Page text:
The NHS has extended its data platform service contract with controversial US business Palantir for another six months, costing it £11.5m – double what it previously paid the big data company.
Providing additional support from 12 December 2022 until 22 June 2023, Palantir is tasked with continuing its support of the procurement of the NHS’s Federated Data Platform (FDP). However, privacy experts are dismayed to see the company working with the national health service. The contract was procured through G-Cloud framework.
According to the Guardian, the FDP will incorporate “tens of millions” of personal digital medical records, making it one of the biggest health data platforms in the world. However, it will reportedly be launched without seeking patient consent, with ministers disclosing in November in parliamentary answers that the project doesn’t “require public consultation” before the five-year contract for the platform is tendered.
The contract announcement says that there are “a number of reasons” a new procurement process for the project has not been possible until now. No reasons are given on the notice. Tech Monitor has contacted NHS England for comment.
“A change of contractor at this stage would cause significant inconvenience and have substantial duplication of cost implications as in order to compliantly replace the contractor now would require two concurrent procurement processes to be run for the same service,” says the contract award notice. “It would therefore be both impractical and uneconomic. The total value of this modification does not exceed 50% of the original contract value.”
The previous two-year contract between Palantir and NHS England was valued at £23m, meaning the cost for six months of additional services has doubled.
Palantir’s relationship with the NHS under scrutiny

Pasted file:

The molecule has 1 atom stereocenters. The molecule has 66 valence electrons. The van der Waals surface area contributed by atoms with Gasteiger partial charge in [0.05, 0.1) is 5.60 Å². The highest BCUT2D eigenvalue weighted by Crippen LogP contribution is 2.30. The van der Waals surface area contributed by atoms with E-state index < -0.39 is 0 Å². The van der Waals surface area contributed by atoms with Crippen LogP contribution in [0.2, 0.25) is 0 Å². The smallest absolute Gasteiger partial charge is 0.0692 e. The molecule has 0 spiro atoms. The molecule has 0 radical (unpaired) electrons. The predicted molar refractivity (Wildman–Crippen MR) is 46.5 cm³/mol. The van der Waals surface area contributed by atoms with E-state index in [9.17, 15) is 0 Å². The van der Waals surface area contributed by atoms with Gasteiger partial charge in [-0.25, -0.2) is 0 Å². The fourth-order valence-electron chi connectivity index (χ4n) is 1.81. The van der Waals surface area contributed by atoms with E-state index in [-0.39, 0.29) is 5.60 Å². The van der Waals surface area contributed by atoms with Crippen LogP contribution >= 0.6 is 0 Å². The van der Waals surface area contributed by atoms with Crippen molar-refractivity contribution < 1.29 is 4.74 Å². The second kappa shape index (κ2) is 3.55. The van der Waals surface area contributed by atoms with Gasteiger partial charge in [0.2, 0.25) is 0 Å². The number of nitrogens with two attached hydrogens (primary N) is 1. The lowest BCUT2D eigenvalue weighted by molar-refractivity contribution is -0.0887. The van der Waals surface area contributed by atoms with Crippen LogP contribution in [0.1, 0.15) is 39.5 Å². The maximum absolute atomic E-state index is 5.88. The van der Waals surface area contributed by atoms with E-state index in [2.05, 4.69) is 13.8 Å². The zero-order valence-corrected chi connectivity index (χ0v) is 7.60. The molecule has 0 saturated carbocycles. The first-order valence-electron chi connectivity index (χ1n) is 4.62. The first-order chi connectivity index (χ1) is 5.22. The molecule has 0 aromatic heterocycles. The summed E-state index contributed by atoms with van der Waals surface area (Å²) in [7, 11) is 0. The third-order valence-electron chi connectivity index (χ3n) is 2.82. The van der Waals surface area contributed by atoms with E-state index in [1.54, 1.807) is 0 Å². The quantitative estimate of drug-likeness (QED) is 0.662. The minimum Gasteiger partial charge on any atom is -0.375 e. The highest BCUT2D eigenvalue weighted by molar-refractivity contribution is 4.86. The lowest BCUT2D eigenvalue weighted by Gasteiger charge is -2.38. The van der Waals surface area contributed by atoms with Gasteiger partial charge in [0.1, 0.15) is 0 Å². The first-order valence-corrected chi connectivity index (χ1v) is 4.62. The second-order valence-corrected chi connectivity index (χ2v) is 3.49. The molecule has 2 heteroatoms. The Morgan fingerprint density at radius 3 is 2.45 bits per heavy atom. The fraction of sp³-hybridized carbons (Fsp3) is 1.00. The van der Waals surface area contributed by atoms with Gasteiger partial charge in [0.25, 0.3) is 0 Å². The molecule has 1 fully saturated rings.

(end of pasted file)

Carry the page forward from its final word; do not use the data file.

Palantir’s secretive structure and close links to the US security agencies such as the CIA have long made it a target of privacy campaigners. Its technology has been deployed by the US government in a number of controversial ways, including tracking undocumented migrant workers.
It has been involved with the UK health system since the Covid-19 pandemic, working with NHSX and NHS England on a database for organisations involved in the response to the virus.
Alongside Big Tech companies such as Amazon and Microsoft, Palantir provided its software, Palantir Foundry, to power the front end of the data platform. According to a blog published in March 2020 on behalf of the Department of Health and Social Care, the company was classified as a data processor, not a data controller, and wouldn’t be permitted to pass on or use any of the data for “any other purpose without the permission of NHS England”.
Despite this reassurance, campaign group openDemocrary launched legal action against the UK Government in February 2021, raising concerns about the database and Palantir’s involvement beyond the pandemic.
Fast forward to June 2022 and the Financial Times reported that Palantir had its sights set on the five-year contract for the proposed FDP, worth £360m. It had also hired Dr Indra Joshi, the former director of artificial intelligence for NHSX, and Harjeet Dhaliwal, deputy director of data services at NHS England and NHS Improvement, in what many see as a play to win more NHS contracts.
NHS England paying more to work with Palantir
Phil Booth, coordinator of medConfidential, told Tech Monitor that there are a number of concerns surrounding the latest contract extension award to Palantir.
“Having twice failed to issue the tender for its giant new FDP, NHS England is now paying through the nose for a six-month extension,” he explains. “Handing millions more to Palantir to buy time is bad enough, but what about the ‘mission creep’? A system that was supposed to be a Covid-19-only data store, which was set up on that sole legal basis, is now being described as the ‘same service’ as the FDP.”
The NHS has also come under fire before over deals involving patient personal data in the past. In May 2022, 13 Trusts were advised to terminate their agreements with clinical analytics provider Sensyne Health. The company was also told to return and delete all the data it held after medConfidential said supposedly “anonymised” data could be used to identify patients.